“I have to admit when I came here when people talked about climate [change] I thought ‘Oh, come on,’” wrote one participant in a post-dialogue survey (the respondent’s names were kept confidential to protect privacy). “But I did learn a lot and I am grateful.”
And knowledge, as they say, is power.
The community’s ongoing conversation about climate change has led to an initiative called the Morris Model, designed to reduce the town’s emissions and support climate adaptation and resilience projects. They’ve even established a three-year partnership with a small town in Germany, called Saerbeck, to share insights and solutions with each other.
This year, Morris replaced its 450-watt streetlights with energy-saving LED bulbs and installed electric vehicle charging stations, including one behind Morris City Hall. Around town, solar farms are popping up. Rebecca Michael, a representative from the area’s Otter Tail Power Company, said there are plans to install about 250 kilowatts of solar energy near Morris over the next few years.
“We are a small rural town and we’re able to do things here that are going to be renewable and sustainable for the future,” Hill said. “If we can do it, then anyone can do it.”
Claussen has led other dialogues around Minnesota, including a statewide dialogue that brought three rural communities together. The key to doing this work well is fostering empathy, she said. This means asking questions before making judgments, focusing on the issues and solutions instead of just personal identities, and countering stereotypes. This means seeing the grit, determination, and real, on-the-ground progress that is coming from communities like Morris.
“When people are empowered with locally relevant knowledge, resources, and tools,” Claussen said, “they move to action.”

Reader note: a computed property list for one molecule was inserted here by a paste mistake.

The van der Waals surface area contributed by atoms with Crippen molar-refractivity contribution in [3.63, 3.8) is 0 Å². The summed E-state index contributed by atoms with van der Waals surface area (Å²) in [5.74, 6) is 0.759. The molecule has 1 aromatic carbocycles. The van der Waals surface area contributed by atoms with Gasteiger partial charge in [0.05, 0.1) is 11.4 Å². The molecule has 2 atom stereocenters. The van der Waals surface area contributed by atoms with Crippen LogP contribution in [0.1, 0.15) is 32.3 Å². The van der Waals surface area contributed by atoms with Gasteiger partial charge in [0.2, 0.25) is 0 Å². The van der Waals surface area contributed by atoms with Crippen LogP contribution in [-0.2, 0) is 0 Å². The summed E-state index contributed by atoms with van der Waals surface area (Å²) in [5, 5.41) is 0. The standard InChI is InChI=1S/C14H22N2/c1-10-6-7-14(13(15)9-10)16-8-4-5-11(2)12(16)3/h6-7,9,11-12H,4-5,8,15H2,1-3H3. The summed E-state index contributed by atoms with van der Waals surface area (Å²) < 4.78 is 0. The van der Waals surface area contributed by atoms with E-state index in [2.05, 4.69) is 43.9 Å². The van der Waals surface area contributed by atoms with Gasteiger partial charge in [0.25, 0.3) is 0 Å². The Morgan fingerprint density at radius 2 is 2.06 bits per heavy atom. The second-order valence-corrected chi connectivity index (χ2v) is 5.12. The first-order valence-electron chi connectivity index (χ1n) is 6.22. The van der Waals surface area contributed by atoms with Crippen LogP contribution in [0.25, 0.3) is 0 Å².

Katherine Hayhoe Explains The Strange Disconnect Between Evangelical Christians & Climate Science
November 1st, 2019 by Steve Hanley
Katherine Hayhoe is an evangelical Christian. She is also the co-director of the Climate Center at Texas Tech University. In an opinion piece for the New York Times, she explains how to resolve the conflict in America between climate science and evangelical Christians. Religion is an explosive topic, one which provokes strong opinions. It is not CleanTechnica’s job to advocate for one religious point of view over another. But what Professor Hayhoe has to say is relevant to us all.
Hayhoe begins by saying she was raised in religious family in Canada. Her father was a science teacher who taught her that “science is the study of God’s creation. If we truly believe that God created this amazing universe, bringing matter and energy to life out of a formless empty void of nothing, then how could studying his creation ever be in conflict with his written word?”
In selecting her career path, she says “I chose what to study precisely because of my faith, because climate change disproportionately affects the poor and vulnerable, those already most at risk today. To me, caring about and acting on climate was a way to live out my calling to love others as we’ve been loved ourselves by God.”